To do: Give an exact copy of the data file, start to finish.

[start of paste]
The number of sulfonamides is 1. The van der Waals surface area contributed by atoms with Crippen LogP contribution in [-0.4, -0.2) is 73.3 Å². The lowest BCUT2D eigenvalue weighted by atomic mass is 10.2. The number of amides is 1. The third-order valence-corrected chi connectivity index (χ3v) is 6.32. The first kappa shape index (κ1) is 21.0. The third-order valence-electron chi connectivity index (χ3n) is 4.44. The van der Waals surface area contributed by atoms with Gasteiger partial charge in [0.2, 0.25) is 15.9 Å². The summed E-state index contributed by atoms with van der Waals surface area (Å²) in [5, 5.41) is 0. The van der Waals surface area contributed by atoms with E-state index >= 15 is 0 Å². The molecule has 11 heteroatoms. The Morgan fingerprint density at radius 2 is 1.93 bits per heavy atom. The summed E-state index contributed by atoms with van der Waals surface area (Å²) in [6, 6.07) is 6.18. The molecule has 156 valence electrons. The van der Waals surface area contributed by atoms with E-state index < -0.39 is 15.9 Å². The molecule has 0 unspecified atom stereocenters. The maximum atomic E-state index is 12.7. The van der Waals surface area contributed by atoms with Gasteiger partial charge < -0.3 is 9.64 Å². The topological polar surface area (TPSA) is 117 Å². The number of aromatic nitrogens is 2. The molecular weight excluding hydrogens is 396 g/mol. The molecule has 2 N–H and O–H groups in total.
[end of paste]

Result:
The number of sulfonamides is 1. The van der Waals surface area contributed by atoms with Crippen LogP contribution in [-0.4, -0.2) is 73.3 Å². The lowest BCUT2D eigenvalue weighted by atomic mass is 10.2. The number of amides is 1. The third-order valence-corrected chi connectivity index (χ3v) is 6.32. The first kappa shape index (κ1) is 21.0. The third-order valence-electron chi connectivity index (χ3n) is 4.44. The van der Waals surface area contributed by atoms with Gasteiger partial charge in [0.2, 0.25) is 15.9 Å². The summed E-state index contributed by atoms with van der Waals surface area (Å²) in [5, 5.41) is 0. The van der Waals surface area contributed by atoms with E-state index >= 15 is 0 Å². The molecule has 11 heteroatoms. The Morgan fingerprint density at radius 2 is 1.93 bits per heavy atom. The summed E-state index contributed by atoms with van der Waals surface area (Å²) in [6, 6.07) is 6.18. The molecule has 156 valence electrons. The van der Waals surface area contributed by atoms with E-state index < -0.39 is 15.9 Å². The molecule has 0 unspecified atom stereocenters. The maximum atomic E-state index is 12.7. The van der Waals surface area contributed by atoms with Gasteiger partial charge < -0.3 is 9.64 Å². The topological polar surface area (TPSA) is 117 Å². The number of aromatic nitrogens is 2. The molecular weight excluding hydrogens is 396 g/mol. The molecule has 2 N–H and O–H groups in total.